YES REALLY: 45 feet separation between antenna and booster

This is SureCall’s Fusion4Home cellular booster. I reviewed it a few months ago and I was incredibly impressed. This isn’t the cheapest booster you’ll find but it’s easily more powerful than boosters costing twice as much. I’ve asked the engineers at SureCall how they do it, and they tell me it’s confidential, but the answer is probably pretty simple: more power. More power to amplify distant signals, and more sensitivity to cell phone signals inside the building. But then again, we’ve all heard that old chestnut…

“With great power comes great responsibility.”

It’s been attributed to everyone from Voltaire to Winston Churchill to the Spider-Man comics. Whomever said it first, it’s true. And if you have a cell booster with great power, you have the responsibility to make sure its power doesn’t shut down the entire cellular grid. Luckily the booster takes care of this by limiting broadcast power when it detects a problem may be starting. Of course, “limited broadcast power” isn’t why you bought this booster, it’s sort of the opposite of why you bought this booster.

That’s why you need to make sure the outdoor antenna is as far away from the booster as possible, By making sure the outdoor antenna is nowhere near the indoor antenna, you’ll develop maximum power and that, dear friends , is why you bought this booster.

In most cases I recommend 15 feet of separation between outdoor and indoor antennas. With this booster, that doesn’t even begin to cover it. I’ve tried this booster with 15 feet of separation and while it does work, it doesn’t do very well. It does… ok… just not very well. And frankly, I don’t know about you but I’m not interested in paying all that money for “ok.”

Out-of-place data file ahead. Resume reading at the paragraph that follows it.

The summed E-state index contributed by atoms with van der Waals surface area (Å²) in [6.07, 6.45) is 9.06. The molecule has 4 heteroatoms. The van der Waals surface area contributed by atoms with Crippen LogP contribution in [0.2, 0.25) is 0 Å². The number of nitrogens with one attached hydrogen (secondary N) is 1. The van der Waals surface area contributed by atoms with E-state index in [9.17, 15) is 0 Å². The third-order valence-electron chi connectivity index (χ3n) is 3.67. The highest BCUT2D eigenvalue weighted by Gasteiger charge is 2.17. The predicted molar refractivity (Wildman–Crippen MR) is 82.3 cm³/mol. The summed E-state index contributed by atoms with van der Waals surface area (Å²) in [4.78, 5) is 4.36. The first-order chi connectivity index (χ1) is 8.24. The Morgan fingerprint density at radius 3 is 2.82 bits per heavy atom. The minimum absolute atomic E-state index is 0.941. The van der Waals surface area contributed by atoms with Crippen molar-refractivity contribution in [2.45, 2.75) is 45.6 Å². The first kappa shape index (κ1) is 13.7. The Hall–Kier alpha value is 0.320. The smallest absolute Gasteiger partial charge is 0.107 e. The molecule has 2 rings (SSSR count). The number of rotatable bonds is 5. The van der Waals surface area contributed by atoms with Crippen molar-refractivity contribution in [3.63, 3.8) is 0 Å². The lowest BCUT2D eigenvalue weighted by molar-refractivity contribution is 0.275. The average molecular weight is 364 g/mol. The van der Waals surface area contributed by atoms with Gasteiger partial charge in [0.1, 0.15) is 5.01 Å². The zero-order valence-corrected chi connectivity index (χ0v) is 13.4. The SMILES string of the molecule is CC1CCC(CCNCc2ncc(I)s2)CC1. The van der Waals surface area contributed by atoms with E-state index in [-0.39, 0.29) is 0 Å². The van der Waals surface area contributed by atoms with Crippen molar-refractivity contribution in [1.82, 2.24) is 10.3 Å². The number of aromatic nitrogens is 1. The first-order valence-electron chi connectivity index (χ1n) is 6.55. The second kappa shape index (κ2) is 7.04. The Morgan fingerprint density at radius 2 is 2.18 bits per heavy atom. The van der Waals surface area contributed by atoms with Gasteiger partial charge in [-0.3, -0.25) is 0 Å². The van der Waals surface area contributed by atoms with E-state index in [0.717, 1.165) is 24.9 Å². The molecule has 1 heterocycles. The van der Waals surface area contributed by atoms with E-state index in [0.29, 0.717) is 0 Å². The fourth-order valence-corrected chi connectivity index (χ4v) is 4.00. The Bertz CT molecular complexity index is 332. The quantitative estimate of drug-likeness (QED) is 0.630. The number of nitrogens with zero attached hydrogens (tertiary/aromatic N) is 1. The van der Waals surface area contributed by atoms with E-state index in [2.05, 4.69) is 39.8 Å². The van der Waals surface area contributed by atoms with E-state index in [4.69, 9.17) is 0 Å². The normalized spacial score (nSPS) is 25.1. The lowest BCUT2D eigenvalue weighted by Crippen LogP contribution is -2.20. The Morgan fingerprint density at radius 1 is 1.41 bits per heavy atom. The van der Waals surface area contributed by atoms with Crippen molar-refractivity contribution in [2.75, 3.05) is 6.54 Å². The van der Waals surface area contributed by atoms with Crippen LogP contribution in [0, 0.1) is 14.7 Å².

On the other hand, if you do take the time and use the included 50 foot cable to run the outdoor antenna as far away as possible from the indoor antenna, you will see positively astounding results. You’ll see five bars inside even when there is one bar outside. At least that’s been my experience. And yes, it’s true that long runs do create loss as the signal travels through the cable but between the large log-periodic antenna and the high-quality RG6 cable, loss is kept to the point where it can be easily dealt with by the massive, meaty amplifier that forms the heart of this system.

So, plan on putting that outdoor antenna up as high as possible, and as far away as possible from the indoor antenna (which may be attached the booster. You’ll thank me, really. This really can be the booster of your dreams, if you plan ahead just a little bit.

About the Author

Stuart Sweet
Stuart Sweet is the editor-in-chief of The Solid Signal Blog and a "master plumber" at Signal Group, LLC. He is the author of over 8,000 articles and longform tutorials including many posted here. Reach him by clicking on "Contact the Editor" at the bottom of this page.